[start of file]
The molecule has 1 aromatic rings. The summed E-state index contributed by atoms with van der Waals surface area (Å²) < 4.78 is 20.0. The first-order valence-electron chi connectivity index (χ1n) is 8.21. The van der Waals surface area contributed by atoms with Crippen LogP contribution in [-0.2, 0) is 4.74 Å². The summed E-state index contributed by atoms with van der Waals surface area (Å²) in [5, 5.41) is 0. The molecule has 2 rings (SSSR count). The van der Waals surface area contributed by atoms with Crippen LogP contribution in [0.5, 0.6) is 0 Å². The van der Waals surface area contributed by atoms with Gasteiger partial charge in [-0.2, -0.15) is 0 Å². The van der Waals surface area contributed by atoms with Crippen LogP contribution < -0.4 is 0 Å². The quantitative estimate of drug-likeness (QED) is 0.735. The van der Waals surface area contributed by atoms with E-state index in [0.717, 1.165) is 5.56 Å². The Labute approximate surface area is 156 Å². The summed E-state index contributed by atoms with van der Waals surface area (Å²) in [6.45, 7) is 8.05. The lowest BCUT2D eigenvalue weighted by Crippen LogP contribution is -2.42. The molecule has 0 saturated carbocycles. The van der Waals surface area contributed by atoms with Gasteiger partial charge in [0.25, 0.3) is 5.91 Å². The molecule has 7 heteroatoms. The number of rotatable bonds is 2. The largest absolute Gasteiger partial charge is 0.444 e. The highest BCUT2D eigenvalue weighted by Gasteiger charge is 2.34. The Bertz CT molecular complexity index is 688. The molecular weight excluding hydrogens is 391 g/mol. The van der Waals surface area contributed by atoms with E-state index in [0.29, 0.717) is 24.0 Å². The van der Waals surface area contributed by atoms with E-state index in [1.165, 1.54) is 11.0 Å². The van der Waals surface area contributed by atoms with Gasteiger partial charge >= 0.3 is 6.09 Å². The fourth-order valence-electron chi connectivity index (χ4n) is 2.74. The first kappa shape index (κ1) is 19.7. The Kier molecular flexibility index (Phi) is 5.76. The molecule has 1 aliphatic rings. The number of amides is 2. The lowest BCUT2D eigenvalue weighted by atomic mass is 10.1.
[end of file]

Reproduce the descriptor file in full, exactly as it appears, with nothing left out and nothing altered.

The molecule has 1 aromatic rings. The summed E-state index contributed by atoms with van der Waals surface area (Å²) < 4.78 is 20.0. The first-order valence-electron chi connectivity index (χ1n) is 8.21. The van der Waals surface area contributed by atoms with Crippen LogP contribution in [-0.2, 0) is 4.74 Å². The summed E-state index contributed by atoms with van der Waals surface area (Å²) in [5, 5.41) is 0. The molecule has 2 rings (SSSR count). The van der Waals surface area contributed by atoms with Crippen LogP contribution in [0.5, 0.6) is 0 Å². The van der Waals surface area contributed by atoms with Gasteiger partial charge in [-0.2, -0.15) is 0 Å². The van der Waals surface area contributed by atoms with Crippen LogP contribution < -0.4 is 0 Å². The quantitative estimate of drug-likeness (QED) is 0.735. The van der Waals surface area contributed by atoms with E-state index in [0.717, 1.165) is 5.56 Å². The Labute approximate surface area is 156 Å². The summed E-state index contributed by atoms with van der Waals surface area (Å²) in [6.45, 7) is 8.05. The lowest BCUT2D eigenvalue weighted by Crippen LogP contribution is -2.42. The molecule has 0 saturated carbocycles. The van der Waals surface area contributed by atoms with Gasteiger partial charge in [0.25, 0.3) is 5.91 Å². The molecule has 7 heteroatoms. The number of rotatable bonds is 2. The largest absolute Gasteiger partial charge is 0.444 e. The highest BCUT2D eigenvalue weighted by Gasteiger charge is 2.34. The Bertz CT molecular complexity index is 688. The molecular weight excluding hydrogens is 391 g/mol. The van der Waals surface area contributed by atoms with E-state index in [0.29, 0.717) is 24.0 Å². The van der Waals surface area contributed by atoms with E-state index in [1.165, 1.54) is 11.0 Å². The van der Waals surface area contributed by atoms with Gasteiger partial charge >= 0.3 is 6.09 Å². The fourth-order valence-electron chi connectivity index (χ4n) is 2.74. The first kappa shape index (κ1) is 19.7. The Kier molecular flexibility index (Phi) is 5.76. The molecule has 1 aliphatic rings. The number of amides is 2. The lowest BCUT2D eigenvalue weighted by atomic mass is 10.1.